K441Aging, Ageism, Generational Conflict, Healing and Reconciliation in Korean and Korean American Contexts4 units

Under special circumstances, students may petition to substitute elective courses from the Fall and Spring semester schedule at Claremont School of Theology.

The Project shall include the following:

  • The Project must reflect the student’s depth of practical theological insight in relation to ministry.
  • It must demonstrate the student’s ability to identify a specific practical theological topic in ministry around the theme of healing and transformation of conflict.
  • Students must utilize an effective research model, use appropriate resources, and evaluate the results.

These Project parameters will be introduced in the required course, Research Methods and Project Seminar in Practical Theology. Students will be encouraged to identify a Project topic within the first year of coursework and engage in peer review conversation during Orientation. Preparation for the Project will be addressed in all courses. Courses will prepare students to identify research problems and questions, understand theoretical perspectives, access the relevant literature, and identify connections to the practice of ministry. Students are expected to integrate coursework, clinical and ministerial training, and ministry experiences in the culminating Project.

The curriculum includes a required course that will help students learn research methods and design (Research Methods and Project Seminar). In this course students will develop a draft Project proposal through a peer-review process with supervision from the faculty. The final assignment of the Project Seminar is completion of a 24-page proposal that will include:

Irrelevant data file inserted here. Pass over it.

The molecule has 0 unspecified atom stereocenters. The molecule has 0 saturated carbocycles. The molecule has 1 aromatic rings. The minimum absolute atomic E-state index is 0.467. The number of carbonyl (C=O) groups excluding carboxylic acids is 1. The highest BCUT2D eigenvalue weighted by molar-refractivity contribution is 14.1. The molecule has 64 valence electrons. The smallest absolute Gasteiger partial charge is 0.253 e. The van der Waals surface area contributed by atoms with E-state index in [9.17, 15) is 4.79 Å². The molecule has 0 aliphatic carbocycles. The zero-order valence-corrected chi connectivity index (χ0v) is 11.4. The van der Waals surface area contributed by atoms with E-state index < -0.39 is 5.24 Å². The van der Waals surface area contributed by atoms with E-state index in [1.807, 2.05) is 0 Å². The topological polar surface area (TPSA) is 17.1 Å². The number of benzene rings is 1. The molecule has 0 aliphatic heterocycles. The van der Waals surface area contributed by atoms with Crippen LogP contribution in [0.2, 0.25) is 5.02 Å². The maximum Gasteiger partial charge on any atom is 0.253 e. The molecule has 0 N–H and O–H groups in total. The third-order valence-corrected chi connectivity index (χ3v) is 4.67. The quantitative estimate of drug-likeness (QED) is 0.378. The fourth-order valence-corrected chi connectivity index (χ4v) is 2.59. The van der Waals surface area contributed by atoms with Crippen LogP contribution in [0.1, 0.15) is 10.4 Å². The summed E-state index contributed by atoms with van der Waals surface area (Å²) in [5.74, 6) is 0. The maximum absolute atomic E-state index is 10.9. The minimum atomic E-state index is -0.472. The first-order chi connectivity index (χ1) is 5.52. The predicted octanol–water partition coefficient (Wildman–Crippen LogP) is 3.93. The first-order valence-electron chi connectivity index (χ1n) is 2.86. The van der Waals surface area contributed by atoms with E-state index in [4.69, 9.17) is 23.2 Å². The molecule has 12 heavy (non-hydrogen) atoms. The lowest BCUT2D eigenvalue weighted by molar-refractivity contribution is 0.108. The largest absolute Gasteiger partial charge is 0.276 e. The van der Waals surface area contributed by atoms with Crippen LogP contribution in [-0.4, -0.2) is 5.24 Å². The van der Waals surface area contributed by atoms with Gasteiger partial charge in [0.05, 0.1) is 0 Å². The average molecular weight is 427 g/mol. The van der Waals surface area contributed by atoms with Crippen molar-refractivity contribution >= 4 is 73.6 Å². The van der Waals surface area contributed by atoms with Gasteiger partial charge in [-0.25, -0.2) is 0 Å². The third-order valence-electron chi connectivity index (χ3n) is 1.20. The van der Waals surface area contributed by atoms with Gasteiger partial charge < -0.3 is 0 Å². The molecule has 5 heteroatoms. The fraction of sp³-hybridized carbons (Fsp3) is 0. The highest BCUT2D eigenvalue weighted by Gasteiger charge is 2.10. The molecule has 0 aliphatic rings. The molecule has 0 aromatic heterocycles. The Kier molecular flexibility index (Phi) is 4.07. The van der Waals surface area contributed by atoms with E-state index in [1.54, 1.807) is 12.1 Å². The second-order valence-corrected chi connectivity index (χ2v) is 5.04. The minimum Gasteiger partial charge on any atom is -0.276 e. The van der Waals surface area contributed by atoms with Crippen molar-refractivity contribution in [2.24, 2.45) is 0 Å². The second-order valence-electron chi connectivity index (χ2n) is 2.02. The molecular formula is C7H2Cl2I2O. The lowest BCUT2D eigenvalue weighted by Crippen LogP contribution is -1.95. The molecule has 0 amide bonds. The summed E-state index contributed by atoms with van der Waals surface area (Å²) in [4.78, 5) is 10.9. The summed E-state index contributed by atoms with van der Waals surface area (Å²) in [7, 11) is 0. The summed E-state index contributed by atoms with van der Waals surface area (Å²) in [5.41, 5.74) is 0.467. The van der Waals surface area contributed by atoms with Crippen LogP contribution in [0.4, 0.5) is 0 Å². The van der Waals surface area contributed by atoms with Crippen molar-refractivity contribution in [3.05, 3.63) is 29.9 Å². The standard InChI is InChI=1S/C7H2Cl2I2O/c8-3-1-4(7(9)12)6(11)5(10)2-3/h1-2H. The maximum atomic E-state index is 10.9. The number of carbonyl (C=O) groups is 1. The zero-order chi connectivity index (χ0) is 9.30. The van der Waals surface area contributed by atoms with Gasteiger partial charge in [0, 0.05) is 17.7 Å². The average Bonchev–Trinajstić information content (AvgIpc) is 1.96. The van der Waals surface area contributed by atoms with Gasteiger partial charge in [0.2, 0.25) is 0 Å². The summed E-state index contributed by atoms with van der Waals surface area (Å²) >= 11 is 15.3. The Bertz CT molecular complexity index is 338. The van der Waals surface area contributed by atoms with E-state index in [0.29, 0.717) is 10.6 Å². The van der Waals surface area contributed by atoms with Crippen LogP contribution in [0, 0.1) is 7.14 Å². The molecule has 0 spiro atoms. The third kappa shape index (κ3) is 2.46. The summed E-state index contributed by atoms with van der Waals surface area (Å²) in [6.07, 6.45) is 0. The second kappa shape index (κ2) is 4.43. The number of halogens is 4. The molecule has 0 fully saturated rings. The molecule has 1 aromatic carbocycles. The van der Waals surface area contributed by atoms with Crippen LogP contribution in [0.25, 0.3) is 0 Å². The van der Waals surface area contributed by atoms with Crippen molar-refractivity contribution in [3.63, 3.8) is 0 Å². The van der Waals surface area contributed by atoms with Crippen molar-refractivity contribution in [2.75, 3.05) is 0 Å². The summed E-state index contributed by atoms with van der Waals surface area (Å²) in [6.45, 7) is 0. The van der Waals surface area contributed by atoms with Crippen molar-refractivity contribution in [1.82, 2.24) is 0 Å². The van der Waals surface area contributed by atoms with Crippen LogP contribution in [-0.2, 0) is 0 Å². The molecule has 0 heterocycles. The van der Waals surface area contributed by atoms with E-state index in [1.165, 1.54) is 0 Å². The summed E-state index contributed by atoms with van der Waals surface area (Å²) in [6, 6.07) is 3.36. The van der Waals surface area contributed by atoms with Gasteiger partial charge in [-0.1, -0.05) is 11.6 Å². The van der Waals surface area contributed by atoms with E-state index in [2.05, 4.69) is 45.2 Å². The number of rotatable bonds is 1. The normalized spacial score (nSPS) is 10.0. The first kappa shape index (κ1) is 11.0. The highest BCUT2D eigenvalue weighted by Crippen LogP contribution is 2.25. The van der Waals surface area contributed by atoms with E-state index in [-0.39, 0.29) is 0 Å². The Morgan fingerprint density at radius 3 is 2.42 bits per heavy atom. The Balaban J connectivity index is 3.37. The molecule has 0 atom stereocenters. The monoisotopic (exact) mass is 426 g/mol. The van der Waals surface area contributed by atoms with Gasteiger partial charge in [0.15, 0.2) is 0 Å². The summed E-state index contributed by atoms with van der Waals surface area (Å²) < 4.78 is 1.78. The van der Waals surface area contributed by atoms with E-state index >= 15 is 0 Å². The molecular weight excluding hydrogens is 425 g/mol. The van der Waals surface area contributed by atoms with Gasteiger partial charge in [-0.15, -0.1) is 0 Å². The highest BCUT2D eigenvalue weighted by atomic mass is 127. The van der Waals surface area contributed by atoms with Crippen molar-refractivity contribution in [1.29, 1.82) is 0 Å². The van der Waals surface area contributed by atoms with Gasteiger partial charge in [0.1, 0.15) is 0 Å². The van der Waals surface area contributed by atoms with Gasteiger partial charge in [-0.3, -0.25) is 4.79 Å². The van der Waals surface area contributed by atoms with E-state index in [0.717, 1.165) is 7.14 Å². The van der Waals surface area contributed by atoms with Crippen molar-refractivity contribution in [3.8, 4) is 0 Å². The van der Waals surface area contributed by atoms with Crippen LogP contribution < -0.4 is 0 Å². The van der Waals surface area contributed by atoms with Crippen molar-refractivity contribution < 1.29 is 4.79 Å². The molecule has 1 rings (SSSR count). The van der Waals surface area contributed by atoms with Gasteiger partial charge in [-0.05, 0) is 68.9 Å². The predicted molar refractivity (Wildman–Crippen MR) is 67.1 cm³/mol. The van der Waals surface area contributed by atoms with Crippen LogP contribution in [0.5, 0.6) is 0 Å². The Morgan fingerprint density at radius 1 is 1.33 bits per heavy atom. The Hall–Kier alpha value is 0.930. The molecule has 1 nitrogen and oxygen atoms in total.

• A statement of the problem or issue in the practice of ministry that is to be the subject of the culminating Project.
  • A description of the context of the problem in the practice of ministry.
  • The justification for the study: the need for it and the contributions it will make.
  • Background information on the problem to be addressed.
  • An explanation of the theoretical stance of the student-researcher.
  • A discussion of appropriate research methods for the evaluation of the Project.
  • A detailed tentative outline.
  • A preliminary bibliography.

The Project is neither a Ph.D. dissertation nor a simple research paper. Students are to select a Project topic in their own ministry context. They must address the implications of their findings for the practice of ministry. The Project will be between 60-90 pages excluding Table of Contents, Bibliography, and Appendices (charts, graphs, etc.). If written in Korean, students must prepare a 3-5 page abstract in English, which is bound with the Project.

CST is committed to increasing Korean language materials for the CST library and have arranged for students in Korea to have access to the Hyupsung University and Mokwon University libraries.

Out-of-town students from Korea and across the United States have full access to CST library resources except print borrowing privileges. Our students are able to download the full text of serial materials and do catalog searches like other students in other degree programs on campus. In Korea, an online bookstore is available that carries a significant amount of Korean and English materials.